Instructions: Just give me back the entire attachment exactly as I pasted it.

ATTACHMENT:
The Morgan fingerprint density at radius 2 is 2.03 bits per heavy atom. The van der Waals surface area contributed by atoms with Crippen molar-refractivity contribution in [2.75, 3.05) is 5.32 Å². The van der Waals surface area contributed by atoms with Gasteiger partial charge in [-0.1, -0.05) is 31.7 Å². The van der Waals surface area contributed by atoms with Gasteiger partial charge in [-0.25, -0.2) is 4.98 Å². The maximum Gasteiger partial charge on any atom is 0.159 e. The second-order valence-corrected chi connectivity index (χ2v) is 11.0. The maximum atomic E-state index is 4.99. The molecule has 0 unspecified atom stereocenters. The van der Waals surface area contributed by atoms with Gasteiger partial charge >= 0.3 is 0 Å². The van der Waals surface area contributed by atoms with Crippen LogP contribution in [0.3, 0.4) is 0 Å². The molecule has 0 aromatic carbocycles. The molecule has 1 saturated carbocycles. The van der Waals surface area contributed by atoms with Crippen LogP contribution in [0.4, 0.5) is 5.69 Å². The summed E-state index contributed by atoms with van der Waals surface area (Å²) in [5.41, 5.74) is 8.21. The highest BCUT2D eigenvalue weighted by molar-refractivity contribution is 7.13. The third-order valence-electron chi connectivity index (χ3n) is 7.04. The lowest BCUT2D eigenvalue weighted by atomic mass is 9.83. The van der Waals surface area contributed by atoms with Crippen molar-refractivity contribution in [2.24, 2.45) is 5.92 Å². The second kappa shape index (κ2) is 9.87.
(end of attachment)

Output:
The Morgan fingerprint density at radius 2 is 2.03 bits per heavy atom. The van der Waals surface area contributed by atoms with Crippen molar-refractivity contribution in [2.75, 3.05) is 5.32 Å². The van der Waals surface area contributed by atoms with Gasteiger partial charge in [-0.1, -0.05) is 31.7 Å². The van der Waals surface area contributed by atoms with Gasteiger partial charge in [-0.25, -0.2) is 4.98 Å². The maximum Gasteiger partial charge on any atom is 0.159 e. The second-order valence-corrected chi connectivity index (χ2v) is 11.0. The maximum atomic E-state index is 4.99. The molecule has 0 unspecified atom stereocenters. The van der Waals surface area contributed by atoms with Gasteiger partial charge >= 0.3 is 0 Å². The van der Waals surface area contributed by atoms with Crippen LogP contribution in [0.3, 0.4) is 0 Å². The molecule has 0 aromatic carbocycles. The molecule has 1 saturated carbocycles. The van der Waals surface area contributed by atoms with Crippen LogP contribution in [0.4, 0.5) is 5.69 Å². The summed E-state index contributed by atoms with van der Waals surface area (Å²) in [5.41, 5.74) is 8.21. The highest BCUT2D eigenvalue weighted by molar-refractivity contribution is 7.13. The third-order valence-electron chi connectivity index (χ3n) is 7.04. The lowest BCUT2D eigenvalue weighted by atomic mass is 9.83. The van der Waals surface area contributed by atoms with Crippen molar-refractivity contribution in [2.24, 2.45) is 5.92 Å². The second kappa shape index (κ2) is 9.87.